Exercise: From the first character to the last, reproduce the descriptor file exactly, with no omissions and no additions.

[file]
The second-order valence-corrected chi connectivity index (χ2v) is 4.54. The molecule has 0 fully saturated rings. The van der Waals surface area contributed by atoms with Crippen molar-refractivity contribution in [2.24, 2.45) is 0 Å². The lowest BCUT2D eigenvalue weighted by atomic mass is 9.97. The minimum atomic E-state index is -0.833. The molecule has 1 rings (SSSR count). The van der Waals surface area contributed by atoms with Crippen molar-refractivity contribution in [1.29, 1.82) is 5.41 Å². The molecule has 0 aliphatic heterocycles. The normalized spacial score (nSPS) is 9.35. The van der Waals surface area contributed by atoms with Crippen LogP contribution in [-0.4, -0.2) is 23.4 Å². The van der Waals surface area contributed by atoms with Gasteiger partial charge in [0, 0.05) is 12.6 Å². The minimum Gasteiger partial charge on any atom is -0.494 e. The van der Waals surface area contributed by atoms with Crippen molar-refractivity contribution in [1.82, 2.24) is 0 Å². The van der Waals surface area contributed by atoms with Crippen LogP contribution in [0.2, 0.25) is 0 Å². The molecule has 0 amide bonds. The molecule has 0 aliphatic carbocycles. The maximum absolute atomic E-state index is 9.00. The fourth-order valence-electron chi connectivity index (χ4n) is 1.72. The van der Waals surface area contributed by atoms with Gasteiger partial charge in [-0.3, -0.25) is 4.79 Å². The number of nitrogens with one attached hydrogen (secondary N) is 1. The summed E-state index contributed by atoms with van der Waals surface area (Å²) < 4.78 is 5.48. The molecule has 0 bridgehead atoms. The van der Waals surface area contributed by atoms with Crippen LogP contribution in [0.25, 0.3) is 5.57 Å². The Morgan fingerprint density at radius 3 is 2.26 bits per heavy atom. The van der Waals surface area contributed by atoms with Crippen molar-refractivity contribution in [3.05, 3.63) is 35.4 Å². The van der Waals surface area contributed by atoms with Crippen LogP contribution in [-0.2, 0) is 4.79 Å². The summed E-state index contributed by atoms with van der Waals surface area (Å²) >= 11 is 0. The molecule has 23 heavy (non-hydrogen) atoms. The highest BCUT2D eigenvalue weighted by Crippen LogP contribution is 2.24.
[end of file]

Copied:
The second-order valence-corrected chi connectivity index (χ2v) is 4.54. The molecule has 0 fully saturated rings. The van der Waals surface area contributed by atoms with Crippen molar-refractivity contribution in [2.24, 2.45) is 0 Å². The lowest BCUT2D eigenvalue weighted by atomic mass is 9.97. The minimum atomic E-state index is -0.833. The molecule has 1 rings (SSSR count). The van der Waals surface area contributed by atoms with Crippen molar-refractivity contribution in [1.29, 1.82) is 5.41 Å². The molecule has 0 aliphatic heterocycles. The normalized spacial score (nSPS) is 9.35. The van der Waals surface area contributed by atoms with Crippen LogP contribution in [-0.4, -0.2) is 23.4 Å². The van der Waals surface area contributed by atoms with Gasteiger partial charge in [0, 0.05) is 12.6 Å². The minimum Gasteiger partial charge on any atom is -0.494 e. The van der Waals surface area contributed by atoms with Crippen molar-refractivity contribution in [1.82, 2.24) is 0 Å². The van der Waals surface area contributed by atoms with Crippen LogP contribution in [0.2, 0.25) is 0 Å². The molecule has 0 amide bonds. The molecule has 0 aliphatic carbocycles. The maximum absolute atomic E-state index is 9.00. The fourth-order valence-electron chi connectivity index (χ4n) is 1.72. The van der Waals surface area contributed by atoms with Gasteiger partial charge in [-0.3, -0.25) is 4.79 Å². The number of nitrogens with one attached hydrogen (secondary N) is 1. The summed E-state index contributed by atoms with van der Waals surface area (Å²) < 4.78 is 5.48. The molecule has 0 bridgehead atoms. The van der Waals surface area contributed by atoms with Crippen LogP contribution in [0.25, 0.3) is 5.57 Å². The Morgan fingerprint density at radius 3 is 2.26 bits per heavy atom. The van der Waals surface area contributed by atoms with Crippen molar-refractivity contribution in [3.05, 3.63) is 35.4 Å². The van der Waals surface area contributed by atoms with Crippen LogP contribution in [-0.2, 0) is 4.79 Å². The summed E-state index contributed by atoms with van der Waals surface area (Å²) >= 11 is 0. The molecule has 23 heavy (non-hydrogen) atoms. The highest BCUT2D eigenvalue weighted by Crippen LogP contribution is 2.24.